Integrating Bioinformatics Across the Curriculum

Return to search results | New search

Title of Abstract: Integrating Bioinformatics Across the Curriculum

Name of Author: William Tapprich
Author Company or Institution: University of Nebraska at Omaha
Author Title: Professor and Chair
PULSE Fellow: No
Applicable Courses: All Biological Sciences Courses
Course Levels: Across the Curriculum
Approaches: Assessment, Material Development
Keywords: Bioinformatics Laboratory Inquiry-based Curriculum Genomics

Name, Title, and Institution of Author(s): Mark A. Pauley, University of Nebraska at Omaha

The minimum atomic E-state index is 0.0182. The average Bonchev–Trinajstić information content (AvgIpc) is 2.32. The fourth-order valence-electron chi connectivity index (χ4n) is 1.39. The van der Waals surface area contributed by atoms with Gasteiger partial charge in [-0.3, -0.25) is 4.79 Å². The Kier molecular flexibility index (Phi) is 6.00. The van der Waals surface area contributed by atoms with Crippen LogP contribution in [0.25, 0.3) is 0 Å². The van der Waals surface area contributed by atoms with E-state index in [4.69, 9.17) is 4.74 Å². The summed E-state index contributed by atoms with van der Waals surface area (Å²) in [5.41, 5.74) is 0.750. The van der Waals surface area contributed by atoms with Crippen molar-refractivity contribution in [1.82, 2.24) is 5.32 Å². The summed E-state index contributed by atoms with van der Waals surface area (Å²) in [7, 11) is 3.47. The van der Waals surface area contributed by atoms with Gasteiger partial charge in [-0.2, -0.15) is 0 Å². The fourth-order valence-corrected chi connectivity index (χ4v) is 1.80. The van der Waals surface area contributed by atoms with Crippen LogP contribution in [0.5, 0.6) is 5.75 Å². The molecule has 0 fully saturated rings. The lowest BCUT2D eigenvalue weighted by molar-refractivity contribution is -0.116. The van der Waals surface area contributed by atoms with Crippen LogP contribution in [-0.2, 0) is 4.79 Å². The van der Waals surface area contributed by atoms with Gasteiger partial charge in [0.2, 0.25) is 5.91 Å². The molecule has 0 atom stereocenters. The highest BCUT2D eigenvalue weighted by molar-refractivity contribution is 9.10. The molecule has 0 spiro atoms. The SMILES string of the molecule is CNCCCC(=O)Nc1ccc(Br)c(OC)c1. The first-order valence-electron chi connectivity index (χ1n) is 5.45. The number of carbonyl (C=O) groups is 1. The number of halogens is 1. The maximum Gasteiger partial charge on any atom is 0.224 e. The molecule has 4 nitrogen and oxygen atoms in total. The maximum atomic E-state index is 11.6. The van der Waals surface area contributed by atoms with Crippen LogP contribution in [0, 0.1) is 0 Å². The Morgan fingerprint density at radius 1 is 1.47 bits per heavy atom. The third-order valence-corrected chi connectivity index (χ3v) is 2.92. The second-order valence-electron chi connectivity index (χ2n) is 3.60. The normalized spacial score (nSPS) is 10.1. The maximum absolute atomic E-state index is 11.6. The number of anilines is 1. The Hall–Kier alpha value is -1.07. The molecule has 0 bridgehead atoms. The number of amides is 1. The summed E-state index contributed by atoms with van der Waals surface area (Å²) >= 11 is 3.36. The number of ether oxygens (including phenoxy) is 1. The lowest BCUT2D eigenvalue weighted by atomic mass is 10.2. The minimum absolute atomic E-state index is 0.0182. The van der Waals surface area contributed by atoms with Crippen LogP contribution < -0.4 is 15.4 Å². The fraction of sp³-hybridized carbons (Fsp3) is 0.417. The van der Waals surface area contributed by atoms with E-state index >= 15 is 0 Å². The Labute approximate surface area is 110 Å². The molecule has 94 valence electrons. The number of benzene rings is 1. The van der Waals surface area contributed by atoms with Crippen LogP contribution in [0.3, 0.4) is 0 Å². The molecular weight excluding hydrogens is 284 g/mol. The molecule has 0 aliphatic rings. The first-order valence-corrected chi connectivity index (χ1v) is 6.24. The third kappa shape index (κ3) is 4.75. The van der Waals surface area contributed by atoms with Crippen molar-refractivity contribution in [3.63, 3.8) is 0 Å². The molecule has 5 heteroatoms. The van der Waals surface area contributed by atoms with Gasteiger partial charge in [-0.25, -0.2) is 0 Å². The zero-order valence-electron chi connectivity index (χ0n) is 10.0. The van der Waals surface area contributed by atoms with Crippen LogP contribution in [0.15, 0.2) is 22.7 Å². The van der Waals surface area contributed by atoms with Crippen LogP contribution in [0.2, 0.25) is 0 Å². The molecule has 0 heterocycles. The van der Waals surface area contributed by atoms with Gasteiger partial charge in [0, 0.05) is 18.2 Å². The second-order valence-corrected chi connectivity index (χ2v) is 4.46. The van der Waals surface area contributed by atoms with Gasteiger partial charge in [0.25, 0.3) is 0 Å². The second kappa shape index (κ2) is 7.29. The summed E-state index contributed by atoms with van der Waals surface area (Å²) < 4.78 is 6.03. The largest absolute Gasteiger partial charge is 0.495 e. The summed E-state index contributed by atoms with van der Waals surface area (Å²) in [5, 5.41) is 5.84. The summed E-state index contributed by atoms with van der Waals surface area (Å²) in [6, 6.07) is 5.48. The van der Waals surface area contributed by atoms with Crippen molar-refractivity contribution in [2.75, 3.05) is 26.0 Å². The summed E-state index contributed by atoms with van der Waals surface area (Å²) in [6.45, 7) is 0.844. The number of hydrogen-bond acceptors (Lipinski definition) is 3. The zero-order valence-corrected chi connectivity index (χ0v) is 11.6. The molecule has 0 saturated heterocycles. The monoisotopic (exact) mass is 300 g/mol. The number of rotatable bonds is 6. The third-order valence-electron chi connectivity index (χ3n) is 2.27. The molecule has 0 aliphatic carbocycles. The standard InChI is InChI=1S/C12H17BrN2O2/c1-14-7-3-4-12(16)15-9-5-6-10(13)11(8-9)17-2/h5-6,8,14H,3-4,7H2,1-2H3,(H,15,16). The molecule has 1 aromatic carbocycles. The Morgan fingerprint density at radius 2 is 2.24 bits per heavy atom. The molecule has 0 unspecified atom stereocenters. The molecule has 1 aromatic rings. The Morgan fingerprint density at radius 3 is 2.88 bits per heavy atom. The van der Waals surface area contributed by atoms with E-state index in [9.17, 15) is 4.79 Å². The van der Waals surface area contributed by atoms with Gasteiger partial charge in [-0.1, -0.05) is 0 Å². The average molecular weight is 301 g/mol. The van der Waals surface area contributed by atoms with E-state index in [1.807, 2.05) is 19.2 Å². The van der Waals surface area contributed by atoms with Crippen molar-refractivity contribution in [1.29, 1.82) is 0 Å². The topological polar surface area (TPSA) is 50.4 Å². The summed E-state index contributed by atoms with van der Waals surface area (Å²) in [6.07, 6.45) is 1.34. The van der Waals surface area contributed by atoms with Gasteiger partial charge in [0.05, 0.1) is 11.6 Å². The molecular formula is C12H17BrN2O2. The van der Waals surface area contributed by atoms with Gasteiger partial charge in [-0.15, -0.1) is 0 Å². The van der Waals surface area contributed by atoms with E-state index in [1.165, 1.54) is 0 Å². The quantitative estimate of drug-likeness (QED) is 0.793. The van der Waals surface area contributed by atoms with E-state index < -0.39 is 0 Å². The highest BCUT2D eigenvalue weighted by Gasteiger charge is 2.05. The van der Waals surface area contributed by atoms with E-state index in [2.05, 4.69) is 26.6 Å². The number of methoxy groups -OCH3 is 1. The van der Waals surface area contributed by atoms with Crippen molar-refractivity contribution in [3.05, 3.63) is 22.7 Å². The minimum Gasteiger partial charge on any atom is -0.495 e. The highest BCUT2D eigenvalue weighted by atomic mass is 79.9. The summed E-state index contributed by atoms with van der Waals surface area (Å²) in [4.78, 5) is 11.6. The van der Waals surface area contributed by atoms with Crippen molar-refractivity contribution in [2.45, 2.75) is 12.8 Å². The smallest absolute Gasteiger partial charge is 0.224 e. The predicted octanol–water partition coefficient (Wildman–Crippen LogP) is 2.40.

Goals and intended outcomes of the project or effort, in the context of the Vision and Change report and recommendations: The overall goal of our project is to integrate inquiry-based, hands-on bioinformatics-focused laboratories across the biology curriculum. This is an interdisciplinary effort involving the Department of Biology in the College of Arts and Sciences and the School of Interdisciplinary Informatics in the College of Information Science and Technology at the University of Nebraska at Omaha (UNO). This project arose from the recognition that many of the interdisciplinary fields driving biology are only gradually becoming part of the undergraduate curriculum. The interdisciplinary nature of biological science is obvious to research teams and professionals, but the integration of emerging fields across the undergraduate biology curriculum is often slow. Bioinformatics is a prime example. Few would challenge the idea that bioinformatics is an indispensable discipline for students in biology. The future will only intensify the need for experience in bioinformatics. Even so, few undergraduate biology programs have integrated bioinformatics experiences into their biology curricula. A number of the central recommendations of Vision and Change have guided our project. As a primary goal, we are integrating core concepts and competencies throughout the biology curriculum. Our laboratories have been permanently integrated into first year biology courses and we are currently implementing new laboratories at all levels of the curriculum. By developing laboratory exercises, we focus on student-centered learning. Active participation, multiple modes of instruction, inquiry-based exercises, cooperative learning and research contexts are all incorporated into the student experience. Our project also engages the biology community. Our project team involves three diverse institutions, our materials are freely available on the project website (, and we have recently organized a research coordination network with thirteen participating institutions.